George Whipple, oh how we miss you.
From 1964 to 1985, an iconic TV ad campaign featured an amiable storekeeper squeezing countless rolls of Charmin bath tissue. Comfortably familiar — in the mid-70’s his face was more recognizable than Jimmy Carter’s — Mr. Whipple’s quirkiness never wavered. And we loved him for it.
The ads were goofy. He made no political statements. George Whipple was simply the pitchman who for decades turned tissue into solid gold for the consumer goods conglomerate Procter & Gamble (P&G).
Alas, Mr. Whipple would not be welcome at today’s P&G. He’s a male. Worse yet, he’s a white male — and that in the social justice world of selling toothpaste and laundry soap makes him a predatory racist.
In a new Procter & Gamble ad called “The Talk,” ominous music and fearful black mothers warn their kids about the evils that await them OUT THERE, from racial epithets to the institutional “privilege” of white people. One mom kvetches to her daughter that she needs to “work twice as hard and be twice as smart” whereas another darkly says, “when you get pulled over (by police), it’s not about you getting a ticket, this is about you not coming home.” You know, because black lives matter, at least when it comes to blood-thirsty cops.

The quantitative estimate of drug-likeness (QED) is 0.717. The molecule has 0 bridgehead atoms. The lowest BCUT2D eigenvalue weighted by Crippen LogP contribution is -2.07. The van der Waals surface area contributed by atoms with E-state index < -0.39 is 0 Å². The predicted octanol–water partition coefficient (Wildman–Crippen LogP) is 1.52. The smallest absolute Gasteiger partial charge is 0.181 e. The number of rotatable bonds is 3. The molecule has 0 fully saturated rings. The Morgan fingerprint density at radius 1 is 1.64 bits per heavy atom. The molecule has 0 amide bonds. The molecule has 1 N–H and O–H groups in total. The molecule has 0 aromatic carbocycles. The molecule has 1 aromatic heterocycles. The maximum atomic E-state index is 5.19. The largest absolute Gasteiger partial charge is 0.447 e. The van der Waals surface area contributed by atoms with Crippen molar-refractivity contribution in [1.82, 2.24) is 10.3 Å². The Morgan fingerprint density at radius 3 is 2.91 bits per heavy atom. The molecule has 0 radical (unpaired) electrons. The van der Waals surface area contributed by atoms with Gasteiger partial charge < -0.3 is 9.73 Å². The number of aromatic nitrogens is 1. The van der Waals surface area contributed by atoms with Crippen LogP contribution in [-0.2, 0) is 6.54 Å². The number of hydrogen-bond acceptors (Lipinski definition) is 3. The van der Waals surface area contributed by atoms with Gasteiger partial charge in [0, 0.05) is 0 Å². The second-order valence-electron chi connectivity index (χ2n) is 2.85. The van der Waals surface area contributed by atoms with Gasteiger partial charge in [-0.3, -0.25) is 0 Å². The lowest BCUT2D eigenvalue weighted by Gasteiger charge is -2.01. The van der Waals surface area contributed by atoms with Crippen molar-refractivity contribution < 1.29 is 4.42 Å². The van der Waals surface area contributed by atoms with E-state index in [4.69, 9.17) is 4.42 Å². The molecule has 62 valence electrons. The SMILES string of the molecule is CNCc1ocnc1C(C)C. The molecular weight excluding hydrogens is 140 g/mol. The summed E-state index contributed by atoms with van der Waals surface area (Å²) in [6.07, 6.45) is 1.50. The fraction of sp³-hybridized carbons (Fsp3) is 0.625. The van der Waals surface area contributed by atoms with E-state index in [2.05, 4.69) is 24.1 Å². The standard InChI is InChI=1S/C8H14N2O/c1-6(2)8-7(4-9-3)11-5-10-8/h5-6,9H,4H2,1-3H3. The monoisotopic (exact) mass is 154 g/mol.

The two-minute anti-white, cop-hating screed ends with a scrolling text:
“Let’s all talk about ‘the talk.’
So we can end the need to have it.
P&G: My black is beautiful.
It’s time for everyone to #talkaboutbias.
In a crass marketing ploy to grab “buzz” and make Bounty great again, P&G has kicked Mr. Whipple to the curb and with him millions of Americans who want nothing more than squeezably soft toilet paper. That the company has chosen to slander their customers based on their race and profession is a load of crap that even Charmin can’t clean up.